Ted Rall is a lunatic, one who tried to silence his critics with lawsuits. Although Taibbi did throw coffee at one of his.

That's kind beside the point. Taibbi isn't even that 'liberal' he's mainly anti-wallstreet and pro-populist. At least the stuff I'd read of his. I don't read him all that much but he doesn't seem anywhere near as much of a douchebag as Ted Rall.
What is this Blank Panther story? I keep hearing it mentioned but I have no idea what the actual thing is.
Basically two dudes stood outside a polling station, where they were promptly ignored. But since they were black and scarry fox news started promoting the 'scandal' that they were intimidating voters. Of course, no one was actually intimidated at the time. And we're talking about two people. And also, they weren't associated with the real black panther party.
posted by delmoi at 4:06 PM on September 2, 2010


I'm wondering if the smart move wouldn't be to start inviting them on to shows and forcing them to defend their points against people equipped to shoot them down, and call them on their bullshit.

2 problems here:
1) They would never come.
2) There are, frankly, few people capable of shooting them down instantly point-by-point with facts and figures. Unless you already know what I'm going to say, or are a walking encyclopedia, chances are any argument you make against whatever crazy shit I make up on the spot will be fairly weak. That's why radio and TV shows are miserable conduits for dialog (but excellent for propaganda).

If they refuse to come on the shows, call them out as cowards not willing to back up their position. Do this often and loudly.
This already happens, and it tends to make the caller-outers sound like heroes to their supporters and idiots to their detractors. How would you feel about Glenn Beck calling Rachel Maddow a coward for not coming on his show? You'd rightfully thing he was an ass. But his crowd would love it.

There are 2 things I can think of to make some of this go away:
1) Start suing. Someone calls Obama a non-citizen or a Muslim, he sues them. This will never happen, and most of the right-wing name-calling is too non-specific for that anyway ("He's trying to turn us into commies!")
2) Fix the pathetic nonsense that passes for our education system. No one on either side has any interest in serious discussion about this, and even less will to do what's necessary to make it happen. So that's a non-starter, too.
posted by coolguymichael at 4:13 PM on September 2, 2010 [2 favorites]


I can see niceness and intelligence losing in our country, and it really bothers me. I can see why niceness would be a losing tactic, but we should be able to outsmart a few more of these fuckwits. I just don't want to go down the crazy AND the stupid roads without a little kicking and screaming.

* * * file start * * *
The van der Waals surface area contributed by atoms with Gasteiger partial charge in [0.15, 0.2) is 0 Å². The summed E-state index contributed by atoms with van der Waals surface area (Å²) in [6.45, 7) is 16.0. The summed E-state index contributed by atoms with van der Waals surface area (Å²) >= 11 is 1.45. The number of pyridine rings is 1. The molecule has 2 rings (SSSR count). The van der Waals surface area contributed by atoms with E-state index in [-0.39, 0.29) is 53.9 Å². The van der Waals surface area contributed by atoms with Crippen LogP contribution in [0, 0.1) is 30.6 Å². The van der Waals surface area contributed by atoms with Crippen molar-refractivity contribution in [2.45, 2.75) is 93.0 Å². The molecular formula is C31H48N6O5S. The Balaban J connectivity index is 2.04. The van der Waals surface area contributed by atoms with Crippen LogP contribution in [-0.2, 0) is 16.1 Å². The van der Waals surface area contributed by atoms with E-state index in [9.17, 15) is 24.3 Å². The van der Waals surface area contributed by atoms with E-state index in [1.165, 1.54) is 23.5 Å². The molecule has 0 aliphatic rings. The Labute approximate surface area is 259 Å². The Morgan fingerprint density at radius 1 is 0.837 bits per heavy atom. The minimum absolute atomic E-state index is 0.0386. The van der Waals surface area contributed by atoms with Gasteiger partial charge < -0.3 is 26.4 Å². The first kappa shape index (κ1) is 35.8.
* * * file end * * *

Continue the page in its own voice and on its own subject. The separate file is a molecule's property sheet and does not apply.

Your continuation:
posted by theredpen at 4:46 PM on September 2, 2010


Not watching fox news won't hurt them. You are not their demographic. Refusing to shop at a retailer or purchase a product because of their advertising on Fox will. Here's the thing: this is the time to do it.

That's right folks - we're two months away from Christmas sales - which begin whole hog in NOVEMBER. Start now. Here's the plan:
1. Watch 5 minutes of Fox News a day.
2. Wait for an advertisement.
3. Write LETTERS to the VICE PRESIDENT OF SALES for each company you see advertising.
4. Tell them WHY you will not be purchasing their product and WHY their association with FOX NEWS and FOX Broadcasting is is detrimental to their business. CITE THE SPECIFIC SHOW AND WHAT THEY WERE TALKING ABOUT.
5. Provide a SHORT LIST of competitors WHO DO NOT ADVERTISE ON FOX who you will consider purchasing from instead. I'll be honest - you do not need to go to Burger King nor would you need to necessarily eat McDonalds - you only need to point out the alternatives and state that they will no longer be getting your money.
5. Send it.

I assure you - there is no faster way to get advertising pulled than a *handful* of letters scolding a company for their advertising practices. Seriously. A handful of letters will get advertising shuffled in the first round and eventually pulled when subsequent letters hit them.

I can attest that such a letter, while it won't get there immediately, WILL get put in front of a corporate executive, and if you have successfully equated their business with political whack jobs like FOX news they will pull their advertising spend as quickly as possible.

Now the next thing is - THIS is the time of year to hurt retailers. If you see them advertise on FOX, don't shop there until January. Seriously. You will put people out of work, but you will destroy FOX News's advertising revenue in the process.
posted by Nanukthedog at 4:52 PM on September 2, 2010 [23 favorites]


I'm going to give that a shot.
posted by theredpen at 4:59 PM on September 2, 2010


Yeah, fuckit, why not, let's roll.